• Can I take this with other medications?
  • Should I avoid certain vitamins, supplements, foods, beverages or other products while I’m taking this?
  • What are the signs of a possible drug interaction?
  • What else do I need to know about this medication?

When it comes to your health, remember that you are your own best advocate.10

 

Mitigare® is a registered trademark of Hikma Pharmaceuticals USA Inc.

Colchicine 0.6 mg capsules are contraindicated in patients with renal or hepatic impairment who are currently prescribed drugs that inhibit both P-gp and CYP3A4. Combining these dual inhibitors with colchicine in patients with renal or hepatic impairment has resulted in life-threatening or fatal colchicine toxicity. Patients with both renal and hepatic impairment should not be given Mitigare®.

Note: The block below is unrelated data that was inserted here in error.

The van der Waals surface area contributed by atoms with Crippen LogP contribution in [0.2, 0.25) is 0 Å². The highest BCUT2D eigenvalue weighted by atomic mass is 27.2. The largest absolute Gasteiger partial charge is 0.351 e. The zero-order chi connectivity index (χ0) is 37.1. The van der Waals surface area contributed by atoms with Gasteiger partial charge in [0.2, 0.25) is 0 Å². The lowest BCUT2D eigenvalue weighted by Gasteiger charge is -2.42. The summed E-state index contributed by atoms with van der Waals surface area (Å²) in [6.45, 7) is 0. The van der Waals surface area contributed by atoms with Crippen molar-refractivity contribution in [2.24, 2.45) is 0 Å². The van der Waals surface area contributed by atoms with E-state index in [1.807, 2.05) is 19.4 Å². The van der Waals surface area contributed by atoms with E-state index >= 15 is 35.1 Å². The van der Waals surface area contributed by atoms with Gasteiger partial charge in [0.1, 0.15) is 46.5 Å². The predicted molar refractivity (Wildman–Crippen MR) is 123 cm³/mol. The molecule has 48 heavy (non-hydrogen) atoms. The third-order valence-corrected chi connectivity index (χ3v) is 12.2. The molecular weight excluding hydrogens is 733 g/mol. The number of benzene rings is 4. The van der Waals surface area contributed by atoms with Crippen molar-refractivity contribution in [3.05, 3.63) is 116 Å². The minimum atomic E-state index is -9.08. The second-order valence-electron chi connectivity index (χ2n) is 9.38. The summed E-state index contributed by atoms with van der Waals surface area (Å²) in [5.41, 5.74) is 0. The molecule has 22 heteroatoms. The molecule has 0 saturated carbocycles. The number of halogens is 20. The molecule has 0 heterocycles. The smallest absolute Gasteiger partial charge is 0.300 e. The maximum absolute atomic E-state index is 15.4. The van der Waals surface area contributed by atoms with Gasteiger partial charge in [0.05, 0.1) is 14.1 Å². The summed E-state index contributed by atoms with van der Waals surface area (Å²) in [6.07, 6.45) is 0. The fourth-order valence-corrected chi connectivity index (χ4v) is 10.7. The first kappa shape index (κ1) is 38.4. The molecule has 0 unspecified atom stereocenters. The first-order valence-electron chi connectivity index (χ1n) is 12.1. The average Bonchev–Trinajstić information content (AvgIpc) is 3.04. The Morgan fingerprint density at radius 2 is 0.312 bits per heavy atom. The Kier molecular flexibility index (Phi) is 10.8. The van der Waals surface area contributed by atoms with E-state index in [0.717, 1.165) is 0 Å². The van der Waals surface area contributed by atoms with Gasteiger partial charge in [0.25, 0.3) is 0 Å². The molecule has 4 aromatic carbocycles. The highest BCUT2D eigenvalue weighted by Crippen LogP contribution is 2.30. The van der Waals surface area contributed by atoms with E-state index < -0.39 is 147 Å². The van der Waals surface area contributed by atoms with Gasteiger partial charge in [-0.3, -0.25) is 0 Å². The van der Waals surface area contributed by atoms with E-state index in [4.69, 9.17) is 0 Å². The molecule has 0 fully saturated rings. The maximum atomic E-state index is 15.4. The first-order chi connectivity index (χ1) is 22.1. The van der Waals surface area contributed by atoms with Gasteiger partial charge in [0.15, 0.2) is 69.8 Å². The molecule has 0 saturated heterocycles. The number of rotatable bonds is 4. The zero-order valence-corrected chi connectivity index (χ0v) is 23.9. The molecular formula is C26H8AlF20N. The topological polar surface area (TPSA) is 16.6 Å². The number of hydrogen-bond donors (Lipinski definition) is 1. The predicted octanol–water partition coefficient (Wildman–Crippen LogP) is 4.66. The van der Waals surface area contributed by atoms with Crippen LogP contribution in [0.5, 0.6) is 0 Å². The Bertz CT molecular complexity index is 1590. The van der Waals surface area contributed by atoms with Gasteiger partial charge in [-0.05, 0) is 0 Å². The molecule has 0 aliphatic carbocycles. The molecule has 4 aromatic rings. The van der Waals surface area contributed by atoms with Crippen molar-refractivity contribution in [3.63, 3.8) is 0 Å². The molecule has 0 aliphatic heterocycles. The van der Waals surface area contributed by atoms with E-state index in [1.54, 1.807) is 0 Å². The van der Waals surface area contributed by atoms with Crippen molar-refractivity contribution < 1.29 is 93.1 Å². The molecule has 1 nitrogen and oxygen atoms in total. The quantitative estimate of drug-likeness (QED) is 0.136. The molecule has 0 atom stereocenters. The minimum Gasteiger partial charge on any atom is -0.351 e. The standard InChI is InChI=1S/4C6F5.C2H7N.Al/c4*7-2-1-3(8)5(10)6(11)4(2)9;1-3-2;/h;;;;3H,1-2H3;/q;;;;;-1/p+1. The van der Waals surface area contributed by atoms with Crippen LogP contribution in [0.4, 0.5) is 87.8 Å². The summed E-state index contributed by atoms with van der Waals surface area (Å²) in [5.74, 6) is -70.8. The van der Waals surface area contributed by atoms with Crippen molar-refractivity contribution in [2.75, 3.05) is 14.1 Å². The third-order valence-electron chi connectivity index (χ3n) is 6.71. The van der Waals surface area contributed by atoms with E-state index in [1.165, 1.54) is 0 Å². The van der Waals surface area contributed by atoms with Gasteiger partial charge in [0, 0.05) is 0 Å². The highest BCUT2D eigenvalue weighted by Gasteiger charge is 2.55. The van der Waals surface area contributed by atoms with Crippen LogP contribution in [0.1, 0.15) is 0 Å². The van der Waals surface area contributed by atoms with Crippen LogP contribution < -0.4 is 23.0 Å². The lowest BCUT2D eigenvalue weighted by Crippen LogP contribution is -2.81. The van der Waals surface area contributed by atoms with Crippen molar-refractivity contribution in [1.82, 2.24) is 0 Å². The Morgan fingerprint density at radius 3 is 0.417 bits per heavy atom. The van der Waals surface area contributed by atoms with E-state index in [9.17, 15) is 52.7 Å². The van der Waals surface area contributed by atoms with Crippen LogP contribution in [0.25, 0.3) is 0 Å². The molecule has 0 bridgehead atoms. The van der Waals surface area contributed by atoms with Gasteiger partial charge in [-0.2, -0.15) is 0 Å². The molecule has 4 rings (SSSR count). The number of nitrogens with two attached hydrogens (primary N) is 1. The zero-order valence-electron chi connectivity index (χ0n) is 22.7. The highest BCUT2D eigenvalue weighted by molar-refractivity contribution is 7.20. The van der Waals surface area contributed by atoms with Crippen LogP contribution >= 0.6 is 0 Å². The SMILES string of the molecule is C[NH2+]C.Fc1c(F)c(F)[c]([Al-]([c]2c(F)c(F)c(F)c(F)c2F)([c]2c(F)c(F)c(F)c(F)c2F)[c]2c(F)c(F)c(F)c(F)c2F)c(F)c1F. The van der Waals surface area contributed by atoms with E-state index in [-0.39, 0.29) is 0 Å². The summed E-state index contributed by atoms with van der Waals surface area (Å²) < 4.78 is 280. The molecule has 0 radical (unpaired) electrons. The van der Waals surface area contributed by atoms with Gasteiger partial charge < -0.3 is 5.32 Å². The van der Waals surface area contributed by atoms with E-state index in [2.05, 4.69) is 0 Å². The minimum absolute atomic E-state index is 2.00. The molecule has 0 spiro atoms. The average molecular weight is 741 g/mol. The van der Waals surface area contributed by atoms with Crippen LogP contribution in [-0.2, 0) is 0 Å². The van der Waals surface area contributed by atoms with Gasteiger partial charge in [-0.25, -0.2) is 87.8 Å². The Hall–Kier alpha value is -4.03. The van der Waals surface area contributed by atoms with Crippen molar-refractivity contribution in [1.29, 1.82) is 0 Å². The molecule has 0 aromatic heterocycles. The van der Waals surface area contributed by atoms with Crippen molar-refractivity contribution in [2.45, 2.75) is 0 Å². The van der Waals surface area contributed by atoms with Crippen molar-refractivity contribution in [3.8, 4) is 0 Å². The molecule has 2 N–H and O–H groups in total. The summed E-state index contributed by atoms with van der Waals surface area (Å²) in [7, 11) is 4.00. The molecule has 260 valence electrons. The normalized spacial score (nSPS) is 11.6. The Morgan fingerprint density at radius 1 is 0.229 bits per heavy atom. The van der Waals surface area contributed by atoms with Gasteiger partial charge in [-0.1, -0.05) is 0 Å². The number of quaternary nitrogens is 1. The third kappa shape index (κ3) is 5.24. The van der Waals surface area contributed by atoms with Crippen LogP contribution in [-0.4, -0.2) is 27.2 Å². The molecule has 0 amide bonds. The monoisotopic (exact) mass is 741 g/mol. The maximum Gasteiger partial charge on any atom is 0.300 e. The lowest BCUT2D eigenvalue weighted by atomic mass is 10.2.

Fatal overdoses have been reported with colchicine in adults and children. Keep Mitigare® out of the reach of children.

Blood dyscrasias such as myelosuppression, leukopenia, granulocytopenia, thrombocytopenia and aplastic anemia have been reported with colchicine used in therapeutic doses.

Monitor for toxicity and, if present, consider temporary interruption or discontinuation of colchicine.

Drug interaction with dual P-gp and CYP3A4 inhibitors: Co-administration of colchicine with dual P-gp and CYP3A4 inhibitors has resulted in life-threatening interactions and death.

Neuromuscular toxicity and rhabdomyolysis may occur with chronic treatment with colchicine in therapeutic doses, especially in combination with other drugs known to cause this effect. Patients with impaired renal function and elderly patients (including those with normal renal and hepatic function) are at increased risk. Consider temporary interruption or discontinuation of Mitigare®.